Saturdays don’t come much better than the one we just witnessed.
Those lucky enough to be inside the Stadium of Light spoke of an atmosphere rarely rivalled in the ground’s lifetime of ups and downs.
The familiarity and class of the opposition, the comeback, the fight in red and white shirts and the eventual outcome all spoke of the most significant 90 minutes of this and arguably any other season.
We all know what relegation could mean this year. Football supporters in this age are becoming as familiar with balance sheets as the administrators, and now it seems safety is within touching distance.
I wasn’t on Wearside on Saturday, I was at Leicester’s title party for what was just about my most memorable day as a Sky Sports presenter.
Their’s has been the most extraordinary tale in an incredible Premier League season and they celebrated with as much gusto as they’ve played throughout the campaign.
It was an honour to be on the pitch after the full time whistle, observing the trophy presentation and then speaking to the main protagonists who were clearly still trying to make sense of what they’d achieved.
I’ve never known a noise like it, which began half an hour before kick off and was still reverberating around the King Power Stadium 60 minutes or more after the final whistle had sounded: the experience will live with me for a long time.
And then there was the news filtering through from Oxford that the club I joined as a director 18 months had secured promotion from League Two; a long season of toil finally rewarded on the final day.
So now we move into League One for the first time in 16 years and suddenly new possibilities open up around recruitment, sponsors and engagement with the local community; it’s an exciting time to be involved.
All in all then not a bad day but the excitement could be cranked up again tonight.
As is becoming habit after the game at the Emirates 12 months ago and the night at Stamford Bridge a year before that, tonight I will find myself presiding over a Sunderland match of epic proportions.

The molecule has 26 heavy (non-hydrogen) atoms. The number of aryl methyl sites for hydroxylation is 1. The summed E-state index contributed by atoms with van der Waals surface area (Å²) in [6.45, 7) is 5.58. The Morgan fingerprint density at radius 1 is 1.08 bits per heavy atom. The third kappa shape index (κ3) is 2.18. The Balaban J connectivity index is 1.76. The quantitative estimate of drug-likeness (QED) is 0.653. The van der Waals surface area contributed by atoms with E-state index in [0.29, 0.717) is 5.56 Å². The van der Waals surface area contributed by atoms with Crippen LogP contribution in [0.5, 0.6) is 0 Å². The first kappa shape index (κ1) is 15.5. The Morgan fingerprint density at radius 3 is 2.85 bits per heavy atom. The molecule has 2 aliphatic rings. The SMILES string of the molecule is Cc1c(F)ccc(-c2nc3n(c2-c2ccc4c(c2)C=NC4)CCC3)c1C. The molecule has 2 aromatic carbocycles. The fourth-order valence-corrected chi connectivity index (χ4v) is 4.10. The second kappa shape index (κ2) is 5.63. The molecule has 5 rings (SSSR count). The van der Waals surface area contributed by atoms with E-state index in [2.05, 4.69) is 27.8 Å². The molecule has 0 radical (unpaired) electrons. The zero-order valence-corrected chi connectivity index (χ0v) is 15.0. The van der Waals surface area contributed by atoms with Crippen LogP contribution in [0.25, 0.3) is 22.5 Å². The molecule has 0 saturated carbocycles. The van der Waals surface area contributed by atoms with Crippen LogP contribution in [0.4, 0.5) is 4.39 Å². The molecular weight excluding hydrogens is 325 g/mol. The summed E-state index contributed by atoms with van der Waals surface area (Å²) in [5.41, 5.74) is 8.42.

We all know the script, if Sunderland win, Newcastle and Norwich are relegated and Sam Allardyce will have completed his mission, which at one stage was certainly starting to look impossible.
It was an irresistible conundrum for Sky Sports which is why late in the day we managed to make the switch to be here at the Stadium of Light en masse this evening.
Let’s be honest it would take quite a stumble for Sunderland to slip up from here and I’ve heard the suggestion that it would be typical of this club to put us through that.
I don’t agree.
For the fourth successive season the writing has been on the wall but each time this group of players roared on but this most passionate set of fans has stirred themselves when it mattered most.
The enduring survival story has been about heart and character but crucially now there is talent too, allied with the most astute management I can remember seeing at Sunderland.
Sam Allardyce has found a way, carving a lone striker role for Jermain Defoe when others said it was impossible and seeing him plunder 15 goals in the process.
Allardyce has made Sunderland hard to beat: a team which started the season losing six of the first nine has ended it losing only one of the last nine – and that was to the undisputed champions!
He wheeled and dealed in January to bring some much needed class into the team and I’m certain given the chance he will again to take this club to the next level.
But what is that? I’m not suggesting Sunderland can suddenly spring a Leicester, their plan which started life in the Championship is some years ahead of ours.
But wouldn’t it be nice to poke our head into the top half of the table again instead of scrapping around in the bottom four, which incidentally Sunderland have not moved beyond this season, nor will they.
We know the potential is here, tonight it’s all about keeping the dream alive.